According to the Department of Transportation second quarter 2009 survey data, on competitive overlapping markets, Midwest maintains a 156% RASM premium.
* RASM calculated using F9 prorate methodology; weighting based on relative ASM production of Midwest network Source: Republic
Midwest was always able to produce a RASM premium in the strong business market but, with it, came a CASM premium. Republic has eliminated much of those costs by replacing Midwest employees with Republic employees and by dismantled everything that was Midwest. We’ve eliminated the CASM problems and hope we retained the RASM premium,” Bedford told analysts. “We surrender a slight CASM disadvantage to AirTran but enjoy a fairly significant CASM advantage to Southwest and United at Denver.”
Frontier PRASM performance in Southwest overlap markets only*: 2Q2008 to 2Q2009
Milwaukee remains a tough market
Bedford indicated that Milwaukee will not be profitable for any carrier given the 30% increase in the number of daily seats between H108 and H109 with AirTran. “This is not sustainable,” said Bedford, adding it represents 25% of Republic’s branded exposure.
At Frontier, the 20% capacity reduction during the same period resulted in a 10-point drop in relative capacity which was surrendered to Southwest. That carrier also picked up from United’s 20% capacity reduction at Denver. “But we are maintaining a slight RASM advantage in Denver in competitive overlapping Southwest markets,” said Bedford. “And this is an area where we think we can improve. If the brand has value, then we think we should be able to charge for it. We’ll find out.”
The brands, combined network: Nov-2009
Mainline SLA CASM, ex-fuel and ex-items: 3Q2009
CPA operations also in question
The company enjoys long-term contracts (the earliest expiration is 2012) with its major partners in its capacity purchase business, but as Bedford so rightly pointed out, that business is changing as well. In addition to the changes outlined by Bedford, Republic’s branded operations now compete with the very partners it serves.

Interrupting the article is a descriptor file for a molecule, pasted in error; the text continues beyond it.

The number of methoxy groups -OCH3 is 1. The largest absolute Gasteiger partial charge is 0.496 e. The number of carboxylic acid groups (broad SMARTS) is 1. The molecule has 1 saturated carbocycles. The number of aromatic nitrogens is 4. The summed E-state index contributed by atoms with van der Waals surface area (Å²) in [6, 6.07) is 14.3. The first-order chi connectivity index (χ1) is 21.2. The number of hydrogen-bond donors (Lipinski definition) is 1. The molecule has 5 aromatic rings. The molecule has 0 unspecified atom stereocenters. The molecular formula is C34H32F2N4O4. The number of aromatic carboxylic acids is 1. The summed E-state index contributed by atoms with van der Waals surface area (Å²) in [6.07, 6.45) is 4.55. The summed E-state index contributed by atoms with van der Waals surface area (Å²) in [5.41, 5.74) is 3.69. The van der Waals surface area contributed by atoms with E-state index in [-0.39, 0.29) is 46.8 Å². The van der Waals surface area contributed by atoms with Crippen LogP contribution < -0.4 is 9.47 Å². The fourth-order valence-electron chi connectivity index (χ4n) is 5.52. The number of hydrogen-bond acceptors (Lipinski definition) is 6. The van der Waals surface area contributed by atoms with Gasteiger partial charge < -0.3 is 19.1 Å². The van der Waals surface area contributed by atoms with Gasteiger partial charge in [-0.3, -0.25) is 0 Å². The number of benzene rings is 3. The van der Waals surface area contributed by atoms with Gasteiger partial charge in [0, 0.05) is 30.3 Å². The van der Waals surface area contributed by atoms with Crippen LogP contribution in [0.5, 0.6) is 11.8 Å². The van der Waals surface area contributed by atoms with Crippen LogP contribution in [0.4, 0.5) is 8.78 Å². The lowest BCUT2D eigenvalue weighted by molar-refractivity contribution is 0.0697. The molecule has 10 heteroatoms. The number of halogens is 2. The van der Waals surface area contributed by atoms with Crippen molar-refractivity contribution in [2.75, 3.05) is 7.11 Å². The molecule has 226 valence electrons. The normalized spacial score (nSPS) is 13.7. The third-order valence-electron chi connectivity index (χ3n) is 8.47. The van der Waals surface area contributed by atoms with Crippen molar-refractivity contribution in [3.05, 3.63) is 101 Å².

Subsidiary Chautauqua flies as AmericanConnection, Continental Express, Delta Connection, Midwest, United Express and US Airways Express. All-jet Republic operates as US Airways Express and also flies for the branded operations. Shuttle America currently operates as Delta Connection, United Express and Mokulele Airlines.
According to Republic numbers it enjoys a cost advantage over rivals SkyWest and Pinnace.
RJET cost and margin advantage: 3Q2009
The question then remains what will major carriers do as the regional model changes. In addition to Republic’s move into branded operations, SkyWest is now in a codesharing deal with AirTran in Milwaukee.
Recently, Pinnacle Chair and CEO Phil Trenary pointed to all the changes that will develop in the next few years with 468 aircraft expiring through 2016. He noted that, for an industry that has been virtually static in recent years, the contract expirations represent a lot of opportunities.
Perhaps the most worrying is the legacies move toward consolidation which constitutes a significant threat to the regional sector. The Delta-Northwest merger has yet to shake out at the regional level and only awaits the expiration of contracts for that to happen. Delta has already tried to clean house with Mesa Airlines although that faces a court challenge. In the meantime, most of the Delta Connections, along with all other regional operations, were forced to scale back with the twin crises of high fuel costs and recession.
Indeed, the regional business model itself is about to change. The sweetheart contracts cut in the immediate post-9/11 period as well as those cut in mid-decade are a thing of the past. Mainline carriers have been comparing their negative profitability and weak margins in even the best of times to regional profitability and 8% to 10% margins. The major carriers stated last year that future requests for proposals for regional services will include a lot more risk sharing. That means that not only will the RFPs be less lucrative, consolidation will mean there will be fewer of them.
Then there are changes in the regional industry as that sector prepares for what is coming next. Republic is the unquestionable leader on this score. The question then becomes what legacy partners will do in awarding the next RFPs. Indeed, they will likely take into account Republic’s competitive operations against United and Delta.
Delta has already cancelled its codesharing relationship with Midwest acquired with Northwest. Delta’s three-year Midwest Airlines partnership began with Northwest, which, was trying to discourage AirTran from gaining a Midwest foothold to become a larger competitor. Northwest acquired Midwest, effectively blocking AirTran’s 2007 bid on the carrier. The relationship ultimately blossomed to codesharing and frequent flyer programs.
Delta’s cancellation of the frequent flyer partnership prompted travel blogger Brett Snyder to say: “That tells me it’s Delta that said this wasn’t a good idea. They were effectively supporting a competitor that’s also a supplier. As Republic continues to try to build a single brand as a more fierce competitor, we can probably expect to see more airlines re-evaluate their relationships.”
If that is the case, well the writing is already on the wall if Frontier survives and flourishes. The next question is whether or not SkyWest’s strategy to open up new markets for regionals by serving the low-cost carriers will be successful. It is such a miniscule part of either AirTran or SkyWest it will be hard to tell.
Republic’s earnings track record: 2000 to 2010